Age Differences and Changes in Sprint Swimming Performances of Masters Athletes
Psychology | Social and Behavioral Sciences
Sprint swimming speeds were compared in cohorts of masters swimmers ranging from 25-29 to 65-69 years of age in 1976. The cross-sectional comparisons were repeated for the same cohorts in 1981. The ten fastest performers in the United States in each cohort were obtained for women (n = 1407) and men (n = 1437) in 50-yd and 100-yd races for each of the four competitive strokes. Results showed the greatest decrement in performance with increasing age for the butterfly stroke. The slowing with age was unaffected by the length of the race. The results supported the hypothesis that age differences in performance are due primarily to differences in muscle strength. As in previous studies, changes in performance with age in the same cohort were substantially smaller than differences between cohorts.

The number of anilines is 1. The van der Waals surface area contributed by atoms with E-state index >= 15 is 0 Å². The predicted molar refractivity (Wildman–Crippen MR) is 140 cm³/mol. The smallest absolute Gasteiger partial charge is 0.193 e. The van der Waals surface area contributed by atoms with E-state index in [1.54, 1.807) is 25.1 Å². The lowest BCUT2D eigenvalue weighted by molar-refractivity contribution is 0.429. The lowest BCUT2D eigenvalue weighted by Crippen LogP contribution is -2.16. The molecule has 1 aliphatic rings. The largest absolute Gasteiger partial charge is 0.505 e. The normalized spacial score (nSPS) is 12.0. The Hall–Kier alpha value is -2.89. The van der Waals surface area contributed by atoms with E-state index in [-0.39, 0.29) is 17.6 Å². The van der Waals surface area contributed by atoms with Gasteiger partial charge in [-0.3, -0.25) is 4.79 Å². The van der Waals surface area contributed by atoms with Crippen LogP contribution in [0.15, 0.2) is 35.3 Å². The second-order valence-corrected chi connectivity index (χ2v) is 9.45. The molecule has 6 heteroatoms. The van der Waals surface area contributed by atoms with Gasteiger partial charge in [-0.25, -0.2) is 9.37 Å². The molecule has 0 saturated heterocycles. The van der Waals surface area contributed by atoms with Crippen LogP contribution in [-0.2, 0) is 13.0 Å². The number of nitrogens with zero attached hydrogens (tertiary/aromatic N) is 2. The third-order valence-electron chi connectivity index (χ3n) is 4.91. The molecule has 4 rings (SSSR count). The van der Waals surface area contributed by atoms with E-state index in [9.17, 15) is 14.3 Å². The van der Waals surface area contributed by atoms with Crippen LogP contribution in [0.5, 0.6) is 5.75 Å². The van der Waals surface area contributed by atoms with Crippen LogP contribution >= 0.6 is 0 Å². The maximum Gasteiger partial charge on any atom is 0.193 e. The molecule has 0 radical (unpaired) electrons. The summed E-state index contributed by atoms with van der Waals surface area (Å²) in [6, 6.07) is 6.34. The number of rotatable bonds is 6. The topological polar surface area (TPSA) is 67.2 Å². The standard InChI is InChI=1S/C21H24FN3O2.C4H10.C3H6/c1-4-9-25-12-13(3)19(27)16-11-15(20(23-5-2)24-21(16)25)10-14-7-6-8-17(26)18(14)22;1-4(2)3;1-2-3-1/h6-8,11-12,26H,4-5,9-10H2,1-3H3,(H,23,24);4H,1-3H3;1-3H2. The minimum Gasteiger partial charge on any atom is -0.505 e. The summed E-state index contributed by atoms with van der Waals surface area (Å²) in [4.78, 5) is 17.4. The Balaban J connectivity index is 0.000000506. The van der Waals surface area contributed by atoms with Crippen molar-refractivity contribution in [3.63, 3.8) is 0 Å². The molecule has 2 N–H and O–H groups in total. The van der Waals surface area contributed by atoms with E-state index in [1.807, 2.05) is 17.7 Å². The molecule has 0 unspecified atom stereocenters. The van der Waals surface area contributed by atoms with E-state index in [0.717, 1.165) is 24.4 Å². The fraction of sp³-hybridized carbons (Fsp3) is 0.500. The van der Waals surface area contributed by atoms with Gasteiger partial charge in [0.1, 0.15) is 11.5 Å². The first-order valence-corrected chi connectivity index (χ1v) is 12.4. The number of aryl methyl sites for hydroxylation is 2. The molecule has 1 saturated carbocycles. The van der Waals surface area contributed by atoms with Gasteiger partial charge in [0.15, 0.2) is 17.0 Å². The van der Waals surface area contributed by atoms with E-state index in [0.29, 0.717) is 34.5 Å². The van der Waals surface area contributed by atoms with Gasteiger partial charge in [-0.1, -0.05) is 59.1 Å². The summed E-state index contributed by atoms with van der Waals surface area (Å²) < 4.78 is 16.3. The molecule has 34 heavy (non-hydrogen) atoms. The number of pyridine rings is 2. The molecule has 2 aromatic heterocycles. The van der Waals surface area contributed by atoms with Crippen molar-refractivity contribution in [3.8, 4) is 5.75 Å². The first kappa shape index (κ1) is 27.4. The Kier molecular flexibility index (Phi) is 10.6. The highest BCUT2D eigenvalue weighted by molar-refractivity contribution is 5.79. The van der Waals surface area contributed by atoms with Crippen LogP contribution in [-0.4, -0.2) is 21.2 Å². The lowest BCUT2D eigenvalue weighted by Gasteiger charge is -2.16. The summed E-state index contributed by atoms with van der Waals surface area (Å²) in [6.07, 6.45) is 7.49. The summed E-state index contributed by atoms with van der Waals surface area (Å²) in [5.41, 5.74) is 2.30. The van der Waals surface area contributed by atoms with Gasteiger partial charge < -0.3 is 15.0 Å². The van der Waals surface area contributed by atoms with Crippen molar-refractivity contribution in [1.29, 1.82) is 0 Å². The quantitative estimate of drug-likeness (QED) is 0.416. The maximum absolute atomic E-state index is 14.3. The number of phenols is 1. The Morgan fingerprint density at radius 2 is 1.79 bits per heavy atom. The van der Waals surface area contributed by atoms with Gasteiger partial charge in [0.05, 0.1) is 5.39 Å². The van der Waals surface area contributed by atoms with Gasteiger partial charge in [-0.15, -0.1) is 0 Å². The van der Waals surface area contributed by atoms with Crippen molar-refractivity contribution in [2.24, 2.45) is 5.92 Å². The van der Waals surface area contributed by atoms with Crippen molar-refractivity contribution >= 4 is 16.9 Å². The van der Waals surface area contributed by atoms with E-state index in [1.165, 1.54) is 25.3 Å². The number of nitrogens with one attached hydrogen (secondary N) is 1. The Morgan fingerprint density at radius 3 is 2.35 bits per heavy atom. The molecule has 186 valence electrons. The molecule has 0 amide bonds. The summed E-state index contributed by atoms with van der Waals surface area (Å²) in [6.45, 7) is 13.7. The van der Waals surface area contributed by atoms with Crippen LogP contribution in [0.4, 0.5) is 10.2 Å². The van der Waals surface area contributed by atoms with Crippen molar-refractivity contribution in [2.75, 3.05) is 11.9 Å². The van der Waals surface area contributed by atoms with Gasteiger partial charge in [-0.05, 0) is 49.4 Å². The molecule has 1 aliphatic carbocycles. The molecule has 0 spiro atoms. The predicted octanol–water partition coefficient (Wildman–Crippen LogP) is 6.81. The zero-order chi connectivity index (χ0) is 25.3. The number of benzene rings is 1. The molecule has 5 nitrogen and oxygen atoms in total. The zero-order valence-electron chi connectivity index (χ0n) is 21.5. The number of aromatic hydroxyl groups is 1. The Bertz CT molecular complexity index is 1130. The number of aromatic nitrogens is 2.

© 1986 Taylor and Francis
Hartley, A.A. & Hartley, J.T. (1986). Age differences and changes in sprint swimming performances of masters athletes. Experimental Aging Research, 12, 65-70. doi: 10.1080/03610738608259438